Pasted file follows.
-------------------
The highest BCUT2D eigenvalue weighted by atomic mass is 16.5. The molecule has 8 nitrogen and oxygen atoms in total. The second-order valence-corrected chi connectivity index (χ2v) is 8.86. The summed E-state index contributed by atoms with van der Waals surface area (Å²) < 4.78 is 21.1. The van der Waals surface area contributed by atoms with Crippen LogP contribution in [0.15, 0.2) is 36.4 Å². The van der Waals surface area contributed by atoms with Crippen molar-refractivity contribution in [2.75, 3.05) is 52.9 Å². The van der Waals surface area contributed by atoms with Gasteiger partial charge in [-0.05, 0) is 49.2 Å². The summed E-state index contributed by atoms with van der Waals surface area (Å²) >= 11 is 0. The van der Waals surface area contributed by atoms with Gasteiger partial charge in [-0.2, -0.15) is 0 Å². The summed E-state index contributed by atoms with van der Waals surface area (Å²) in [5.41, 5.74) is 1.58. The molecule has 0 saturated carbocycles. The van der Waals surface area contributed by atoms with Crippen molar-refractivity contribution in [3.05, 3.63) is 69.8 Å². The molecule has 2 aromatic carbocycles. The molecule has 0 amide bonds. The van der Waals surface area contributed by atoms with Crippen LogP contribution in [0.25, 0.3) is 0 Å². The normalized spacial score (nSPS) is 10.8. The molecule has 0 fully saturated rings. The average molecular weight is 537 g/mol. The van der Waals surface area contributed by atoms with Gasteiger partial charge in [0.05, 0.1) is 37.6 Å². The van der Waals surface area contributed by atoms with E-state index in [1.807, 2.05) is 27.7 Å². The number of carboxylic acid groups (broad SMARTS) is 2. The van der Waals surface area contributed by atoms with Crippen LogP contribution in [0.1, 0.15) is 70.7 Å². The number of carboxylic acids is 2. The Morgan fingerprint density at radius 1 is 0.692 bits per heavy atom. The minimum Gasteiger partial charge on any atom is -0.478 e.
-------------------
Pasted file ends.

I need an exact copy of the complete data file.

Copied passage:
The highest BCUT2D eigenvalue weighted by atomic mass is 16.5. The molecule has 8 nitrogen and oxygen atoms in total. The second-order valence-corrected chi connectivity index (χ2v) is 8.86. The summed E-state index contributed by atoms with van der Waals surface area (Å²) < 4.78 is 21.1. The van der Waals surface area contributed by atoms with Crippen LogP contribution in [0.15, 0.2) is 36.4 Å². The van der Waals surface area contributed by atoms with Crippen molar-refractivity contribution in [2.75, 3.05) is 52.9 Å². The van der Waals surface area contributed by atoms with Gasteiger partial charge in [-0.05, 0) is 49.2 Å². The summed E-state index contributed by atoms with van der Waals surface area (Å²) >= 11 is 0. The van der Waals surface area contributed by atoms with Gasteiger partial charge in [-0.2, -0.15) is 0 Å². The summed E-state index contributed by atoms with van der Waals surface area (Å²) in [5.41, 5.74) is 1.58. The molecule has 0 saturated carbocycles. The van der Waals surface area contributed by atoms with Crippen molar-refractivity contribution in [3.05, 3.63) is 69.8 Å². The molecule has 2 aromatic carbocycles. The molecule has 0 amide bonds. The van der Waals surface area contributed by atoms with Crippen LogP contribution in [0.25, 0.3) is 0 Å². The normalized spacial score (nSPS) is 10.8. The molecule has 0 fully saturated rings. The average molecular weight is 537 g/mol. The van der Waals surface area contributed by atoms with Gasteiger partial charge in [0.05, 0.1) is 37.6 Å². The van der Waals surface area contributed by atoms with E-state index in [1.807, 2.05) is 27.7 Å². The number of carboxylic acid groups (broad SMARTS) is 2. The van der Waals surface area contributed by atoms with Crippen LogP contribution in [0.1, 0.15) is 70.7 Å². The number of carboxylic acids is 2. The Morgan fingerprint density at radius 1 is 0.692 bits per heavy atom. The minimum Gasteiger partial charge on any atom is -0.478 e.